While this thought pattern and expectation may be naive or rose-colored, it is a clue to what our deepest desire is – renewal and righting of things gone wrong, a shedding of the old yucky stuff that has attached itself to us over the previous year. Yes, but the reality of it goes deeper. 

You wonder why every year you hope for new and better? It’s not merely from the previous year’s failures or disappointments – it comes from within us, not something that’s merely infected an otherwise good mind and body. We are so enamored with the possibilities of the future, because we need a new future. We long for this new future. So, let me tell you of a solution.

Instead of the typical, “I will do better at x, y, and z” (which are most likely good habits to develop), let’s stop the endless cycle before it begins again in 2020. Let me remind you or tell you for the first time, what (or rather, whom) 2020 can really be renewed by: 

His name is Jesus. 

Jesus is the only begotten Son of God – the second person in the Trinity – the one who made all things and through all things were made.

“For by him all things were created, in heaven and on earth, visible and invisible, whether thrones or dominions or rulers or authorities—all things were created through him and for him.” – Colossians 1:16

“All things were made through him, and without him was not any thing made that was made.” – John 1:3

God, who created the universe, you and I, the birds of the air and the fish of the sea, can create in you a new heart. Did you know that the yucky stuff that was a part of last year isn’t our biggest problem? Our biggest problem is that we rejected the Creator and worship things in his place. 

“For although they knew God, they neither glorified Him as God nor gave thanks to Him, but they became futile in their thinking and darkened in their foolish hearts. Although they claimed to be wise, they became fools, and exchanged the glory of the immortal God for images of mortal man and birds and animals and reptiles”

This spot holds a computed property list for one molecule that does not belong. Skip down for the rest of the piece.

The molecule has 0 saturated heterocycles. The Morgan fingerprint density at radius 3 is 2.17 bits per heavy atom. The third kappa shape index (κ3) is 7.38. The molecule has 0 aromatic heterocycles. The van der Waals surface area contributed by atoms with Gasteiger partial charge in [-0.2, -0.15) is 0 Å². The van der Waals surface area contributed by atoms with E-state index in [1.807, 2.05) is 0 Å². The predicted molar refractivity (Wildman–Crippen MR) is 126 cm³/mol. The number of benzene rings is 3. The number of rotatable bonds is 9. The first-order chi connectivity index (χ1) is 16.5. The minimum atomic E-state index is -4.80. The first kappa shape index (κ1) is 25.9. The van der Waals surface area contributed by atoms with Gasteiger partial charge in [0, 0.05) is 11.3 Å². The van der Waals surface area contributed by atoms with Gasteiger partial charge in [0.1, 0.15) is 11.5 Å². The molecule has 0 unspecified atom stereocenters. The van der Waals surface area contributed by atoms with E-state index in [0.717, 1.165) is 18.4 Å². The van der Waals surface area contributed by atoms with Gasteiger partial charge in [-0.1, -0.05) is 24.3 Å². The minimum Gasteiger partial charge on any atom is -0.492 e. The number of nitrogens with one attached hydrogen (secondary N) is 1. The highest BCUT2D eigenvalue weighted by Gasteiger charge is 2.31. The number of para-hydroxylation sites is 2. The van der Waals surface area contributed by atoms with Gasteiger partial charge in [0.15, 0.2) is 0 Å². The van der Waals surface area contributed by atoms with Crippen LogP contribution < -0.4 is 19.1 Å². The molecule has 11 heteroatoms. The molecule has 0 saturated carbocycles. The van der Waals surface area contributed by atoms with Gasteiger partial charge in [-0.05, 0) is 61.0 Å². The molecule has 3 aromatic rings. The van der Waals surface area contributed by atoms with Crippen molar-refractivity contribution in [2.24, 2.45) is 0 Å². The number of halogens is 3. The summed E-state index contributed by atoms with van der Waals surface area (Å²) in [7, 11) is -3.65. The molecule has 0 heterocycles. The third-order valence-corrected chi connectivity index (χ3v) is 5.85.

– Romans 1: 21-23

Yes, we all worship – ourselves, our careers, our dreams and aspirations, etc., but none of these things are worthy of worship. So while God created us out of an overflow of his own Divine qualities and glory, we fashioned for ourselves broken cisterns that hold no water and crafted idols of created things. But God did something miraculous and extraordinary! He took on flesh and lived in perfect obedience on our behalf. 

He didn’t just give us an example to follow, he earned our righteousness for us and willingly went to the cross – taking the punishment for all our sin. Defeating death, he rose again and now intercedes for the saints(believers). Isn’t that incredible? 

We are stained with sin, corrupted at the heart, so no matter how many new years we have left on this Earth, we can’t – of ourselves – create something new and truly better. But, by believing and trusting in the work of Christ, he can! He can change you completely. Not only does he start a good work in you, but he brings the work in us to completion (dissimilar to how we often start resolutions only to quit them two months in)!

“being confident of this, that He who began a good work in you will continue to perfect it until the day of Christ Jesus.”

 – Philippians 1:6

So, I admonish you this year, don’t fret about with mere self-improvement. Don’t try to accomplish some kind of renewal that only Christ can accomplish. Don’t trick yourself into thinking you can solve your real problem with a little kale, more books, or positive thinking. Trust in Christ this year. Submit to Christ’s word this year. Believe on Him for salvation and know that he will never fail. Once your real problem is solved, you will be made new, you will be entering a new year with real, lasting, change.

Happy New year! 

In Christ,

Michelle

A Smouldering Wick

Just a cursory flip through Living Waters evangelism YouTube videos, you see one of the great viruses that plague our nation – apathy. Not that we don’t care about things. It’s painfully obvious in “outrage”, “cancel”, and various other cultural terms, we care quite a lot. Unfortunately, while some occasions for care are legitimate, we get so consumed in temporal pursuits that we are almost totally absent of care for the eternal.